mirrored set

Keith Dunphy as Harvey and Charlotte Beaumont as Susie, showing the set's brilliant mirrored effect

Keith Dunphy manages that quiet, sinister evil that the wicked have about them as Harvey, a loner who makes doll’s houses for a living. There is nothing you can quite put your finger on, just a feeling that all is not right. Susie can see him, she can see the mistakes he is making and tries desperately to tell her father, Jack, the detective Fenerman and anyone who will listen it was Harvey.

Except . . . no one can listen. She is dead. Occasionally people can sense her, feel her, and whether it is her pleading or a grieving father’s intuition, her father becomes convinced Harvey is the killer.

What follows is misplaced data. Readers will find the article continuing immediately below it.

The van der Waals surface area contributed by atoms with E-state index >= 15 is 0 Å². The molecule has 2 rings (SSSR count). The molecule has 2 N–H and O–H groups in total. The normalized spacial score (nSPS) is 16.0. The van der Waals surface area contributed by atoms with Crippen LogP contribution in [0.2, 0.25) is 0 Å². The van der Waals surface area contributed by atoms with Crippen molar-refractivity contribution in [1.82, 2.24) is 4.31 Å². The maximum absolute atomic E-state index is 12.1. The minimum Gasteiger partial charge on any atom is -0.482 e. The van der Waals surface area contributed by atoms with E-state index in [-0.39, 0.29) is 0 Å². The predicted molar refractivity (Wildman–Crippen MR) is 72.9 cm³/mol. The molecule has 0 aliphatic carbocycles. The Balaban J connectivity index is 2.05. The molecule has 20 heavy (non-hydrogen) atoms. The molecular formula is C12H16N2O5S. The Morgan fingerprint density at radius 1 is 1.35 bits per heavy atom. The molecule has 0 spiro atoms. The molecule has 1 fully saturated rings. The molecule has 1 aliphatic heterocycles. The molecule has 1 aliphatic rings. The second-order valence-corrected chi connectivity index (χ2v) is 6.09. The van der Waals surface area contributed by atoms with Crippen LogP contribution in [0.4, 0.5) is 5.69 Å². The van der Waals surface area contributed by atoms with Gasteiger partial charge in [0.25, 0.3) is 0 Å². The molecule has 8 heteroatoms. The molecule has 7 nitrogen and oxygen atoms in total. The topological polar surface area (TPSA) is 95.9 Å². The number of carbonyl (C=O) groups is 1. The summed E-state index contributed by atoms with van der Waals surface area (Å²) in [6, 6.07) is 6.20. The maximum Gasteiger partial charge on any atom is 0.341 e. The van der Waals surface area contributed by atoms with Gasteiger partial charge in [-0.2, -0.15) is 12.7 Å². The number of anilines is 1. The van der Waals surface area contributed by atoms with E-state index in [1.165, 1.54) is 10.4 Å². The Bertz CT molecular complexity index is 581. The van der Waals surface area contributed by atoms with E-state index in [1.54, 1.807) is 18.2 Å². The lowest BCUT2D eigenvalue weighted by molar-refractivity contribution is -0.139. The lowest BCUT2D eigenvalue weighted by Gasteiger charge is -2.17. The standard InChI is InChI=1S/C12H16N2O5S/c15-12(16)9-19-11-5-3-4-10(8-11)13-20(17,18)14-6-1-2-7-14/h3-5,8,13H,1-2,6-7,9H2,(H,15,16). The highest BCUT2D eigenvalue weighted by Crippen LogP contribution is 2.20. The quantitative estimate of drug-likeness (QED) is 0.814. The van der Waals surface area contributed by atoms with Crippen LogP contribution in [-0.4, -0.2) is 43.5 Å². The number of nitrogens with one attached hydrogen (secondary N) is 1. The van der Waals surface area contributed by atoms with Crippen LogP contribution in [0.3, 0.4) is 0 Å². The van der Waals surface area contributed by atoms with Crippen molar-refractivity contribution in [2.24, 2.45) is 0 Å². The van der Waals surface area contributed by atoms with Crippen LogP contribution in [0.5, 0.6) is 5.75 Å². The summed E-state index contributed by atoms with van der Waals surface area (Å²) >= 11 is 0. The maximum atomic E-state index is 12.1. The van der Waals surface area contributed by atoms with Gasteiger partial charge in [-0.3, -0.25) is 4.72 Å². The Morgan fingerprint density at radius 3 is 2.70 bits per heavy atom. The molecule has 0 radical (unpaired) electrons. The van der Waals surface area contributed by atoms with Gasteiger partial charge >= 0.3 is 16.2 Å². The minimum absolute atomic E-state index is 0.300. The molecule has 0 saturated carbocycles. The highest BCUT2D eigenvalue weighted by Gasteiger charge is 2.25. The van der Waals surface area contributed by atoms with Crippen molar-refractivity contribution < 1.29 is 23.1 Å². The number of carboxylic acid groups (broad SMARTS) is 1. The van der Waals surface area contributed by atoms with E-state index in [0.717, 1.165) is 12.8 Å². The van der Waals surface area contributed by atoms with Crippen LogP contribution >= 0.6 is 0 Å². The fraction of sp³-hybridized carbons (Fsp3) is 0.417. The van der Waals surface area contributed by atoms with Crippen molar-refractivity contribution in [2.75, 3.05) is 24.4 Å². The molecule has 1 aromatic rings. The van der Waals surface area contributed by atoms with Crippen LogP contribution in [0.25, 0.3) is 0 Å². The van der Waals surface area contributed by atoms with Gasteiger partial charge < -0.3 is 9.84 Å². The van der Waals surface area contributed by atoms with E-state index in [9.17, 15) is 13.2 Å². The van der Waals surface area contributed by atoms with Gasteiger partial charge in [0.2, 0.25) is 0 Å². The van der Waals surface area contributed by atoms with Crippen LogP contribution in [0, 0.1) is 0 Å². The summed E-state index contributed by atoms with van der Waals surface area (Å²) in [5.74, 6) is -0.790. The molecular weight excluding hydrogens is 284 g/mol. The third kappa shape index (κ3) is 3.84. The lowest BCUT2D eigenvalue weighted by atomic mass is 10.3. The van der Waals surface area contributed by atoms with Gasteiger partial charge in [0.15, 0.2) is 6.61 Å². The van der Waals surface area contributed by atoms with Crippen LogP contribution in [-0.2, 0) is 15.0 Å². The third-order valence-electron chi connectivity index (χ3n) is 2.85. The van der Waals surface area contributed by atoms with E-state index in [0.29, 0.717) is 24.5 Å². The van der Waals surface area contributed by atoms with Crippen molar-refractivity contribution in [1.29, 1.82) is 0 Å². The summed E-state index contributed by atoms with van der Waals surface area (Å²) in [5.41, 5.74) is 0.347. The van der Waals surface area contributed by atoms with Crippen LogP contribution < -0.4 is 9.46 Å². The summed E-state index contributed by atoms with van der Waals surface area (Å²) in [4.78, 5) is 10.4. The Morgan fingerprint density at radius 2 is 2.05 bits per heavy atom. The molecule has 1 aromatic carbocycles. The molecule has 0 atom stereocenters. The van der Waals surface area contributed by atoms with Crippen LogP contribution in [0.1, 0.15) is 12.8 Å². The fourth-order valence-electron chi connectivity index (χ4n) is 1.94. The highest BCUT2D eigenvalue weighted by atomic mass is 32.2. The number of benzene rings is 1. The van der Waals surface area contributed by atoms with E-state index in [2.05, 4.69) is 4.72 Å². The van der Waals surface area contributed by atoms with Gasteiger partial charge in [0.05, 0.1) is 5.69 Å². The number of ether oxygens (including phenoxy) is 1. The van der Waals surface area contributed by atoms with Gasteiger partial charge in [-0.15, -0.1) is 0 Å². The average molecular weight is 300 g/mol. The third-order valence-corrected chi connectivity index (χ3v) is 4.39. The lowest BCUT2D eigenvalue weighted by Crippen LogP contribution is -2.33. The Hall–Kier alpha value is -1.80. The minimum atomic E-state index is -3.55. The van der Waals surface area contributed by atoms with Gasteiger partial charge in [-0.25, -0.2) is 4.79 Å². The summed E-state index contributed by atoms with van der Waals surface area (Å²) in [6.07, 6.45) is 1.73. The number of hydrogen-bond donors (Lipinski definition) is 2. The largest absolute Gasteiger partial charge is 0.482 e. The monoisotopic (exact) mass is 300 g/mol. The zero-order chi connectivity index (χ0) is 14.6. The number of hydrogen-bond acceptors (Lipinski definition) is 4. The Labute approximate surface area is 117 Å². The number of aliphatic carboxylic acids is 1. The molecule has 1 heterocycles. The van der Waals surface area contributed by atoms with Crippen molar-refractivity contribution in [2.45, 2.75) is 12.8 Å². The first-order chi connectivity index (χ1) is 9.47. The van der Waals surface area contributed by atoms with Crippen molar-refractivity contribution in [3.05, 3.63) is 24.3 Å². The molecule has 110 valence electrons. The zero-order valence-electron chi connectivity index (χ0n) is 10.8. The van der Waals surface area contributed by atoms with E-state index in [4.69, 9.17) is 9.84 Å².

Jack Sandle carries his Jack’s anguish and pain in a convincing performance. He becomes so obsessed he and his already unhappy wife Abigail, well played by Emily Bevan, can be seen slowly drifting apart.

The rest of Susie’s family get on with their life, much younger brother Buckley, has his games, and still asks where Susie is, while sister Lindsey, in a well-balanced performance by Ayoola Smart, discovers love with schoolfriend Sam.

It’s a busy life for Buckley and Sam. Natasha Cottriall has gender round trip as she plays the youngster Buckley and Susie’s slightly weird classmate Ruth, who writes poems and becomes obsessed with both Susie and the dead.

Leading the murder investigation is Len Fenerman, who wants evidence rather than suspicions. He is played by Pete Ashmore, who also plays Sam and, like all the doubled up roles, you would not notice it was the same person without the programme – at least as far as the human roles go . . .